Next, the court looked at the plaintiff’s state law claims for negligence against each of the defendants. To show negligence in Texas, a “plaintiff must produce evidence of a legal duty owed by the defendant to the plaintiff, a breach of that duty, and damages proximately caused by that breach.” Lee Lewis Constr., Inc. v. Harrison, 70 S.W.3d 778, 782 (Tex. 2001). Whether a legal duty exists is therefore a threshold question; if there is no duty, there can be no liability. Thapar v. Zezulka, 994 S.W.2d 635, 637 (Tex. 1999).
Critical to the court’s determination with regard to the negligence claim against Baylor was Golden Spread Council, Inc. v. Akins, 926 S.W.2d 287 (Tex. 1996). In that case, two employees at a regional Boy Scout council learned from a scoutmaster of complaints that an assistant scoutmaster, Melvin Estes, had been molesting some of the middle-school aged boys in the troop. When the council employees questioned the scoutmaster further, he refused to tell them the names of the boys who had made the complaints and stated that the allegations came from a boy who was known to lie. Based on that information, the council neither relayed the allegations to local law enforcement nor conducted any further investigation. Shortly thereafter, when a church wanted to start its own troop, one of the council employees who knew of the allegations against Estes introduced Estes to the church without informing it of the allegations. The church ultimately selected Estes as its scoutmaster, and he subsequently molested or attempted to molest one of the boys in that troop. Estes was eventually sentenced to 20 years imprisonment for sexual abuse of a child.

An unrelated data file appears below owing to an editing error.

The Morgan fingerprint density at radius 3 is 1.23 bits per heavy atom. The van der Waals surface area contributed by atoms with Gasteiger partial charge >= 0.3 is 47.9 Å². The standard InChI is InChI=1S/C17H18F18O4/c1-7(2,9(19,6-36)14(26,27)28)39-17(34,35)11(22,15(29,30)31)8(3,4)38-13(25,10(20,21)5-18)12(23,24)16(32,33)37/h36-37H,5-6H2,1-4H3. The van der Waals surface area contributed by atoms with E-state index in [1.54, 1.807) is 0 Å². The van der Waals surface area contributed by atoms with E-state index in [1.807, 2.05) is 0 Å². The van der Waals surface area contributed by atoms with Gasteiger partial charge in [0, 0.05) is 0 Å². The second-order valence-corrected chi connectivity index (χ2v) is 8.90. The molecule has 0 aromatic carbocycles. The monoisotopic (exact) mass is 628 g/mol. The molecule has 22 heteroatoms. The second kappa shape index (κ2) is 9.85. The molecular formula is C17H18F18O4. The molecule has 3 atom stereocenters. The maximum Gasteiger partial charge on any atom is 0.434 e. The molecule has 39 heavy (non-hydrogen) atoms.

“Here, Baylor is alleged to have put Elliott in an environment where it knew or should have known that he was particularly likely to continue his pattern of sexual assault,” wrote the court. “Pursuant to the allegations in the complaint, this environment consisted not only of the broader campus community, but also the athletic department and, more specifically, the football team. Like the Boy Scout council in Golden Spread, Baylor is alleged to have had far more information about Elliott’s history of sexual assault than did the plaintiff and other students. Baylor also allegedly had some ability to control Elliott, given the authority it had over him as a student and football player. The court therefore concludes that Plaintiff has plausibly alleged a claim for negligence against Baylor.”
The court also sided with the plaintiff in her negligence claims against Briles and McCaw, finding that they “may have had a separate and independent duty to act with reasonable care.”
Jasmin Hernandez v. Baylor University, et al.; W.D. Tex.; 6:16-CV-69-RP, 2017 U.S. Dist. LEXIS 54255; 4/7/17
Attorneys of Record: (for plaintiff) Alexander S. Zalkin, LEAD ATTORNEY, PRO HAC VICE, The Zalkin Law Firm, P.C., San Diego, CA; Devin M. Storey, Irwin M. Zalkin, Ryan M. Cohen, LEAD ATTORNEYS, The Zalkin Law Firm, P.C., San Diego, CA; Susan E. Hutchison, Hutchison & Stoy, PLLC, Fort Worth, TX. (for defendant Art Briles) Danny L. Van Winkle, LEAD ATTORNEY, PRO HAC VICE, Tekell, Book, Allen & Morris, LLP, Houston, TX; David G. Tekell, LEAD ATTORNEY, Tekell & Atkins, LLP, Waco, TX; Michael Patrick Morris, LEAD ATTORNEY, PRO HAC VICE, Tekell, Book, Matthews & Limmer, L.L.P., Houston, TX. (For defendant Ian McCaw) Thomas Phillip Brandt, LEAD ATTORNEY, Fanning Harper Martinson Brandt & Kutchin, P.C., Dallas, TX; Stephen D Henninger, Fanning, Harper, Martinson, Brandt & Kutchin, P.C., Dallas, TX. (for defendant Baylor University) Lisa Ann Brown, LEAD ATTORNEY, Thompson & Horton LLP, Houston, TX.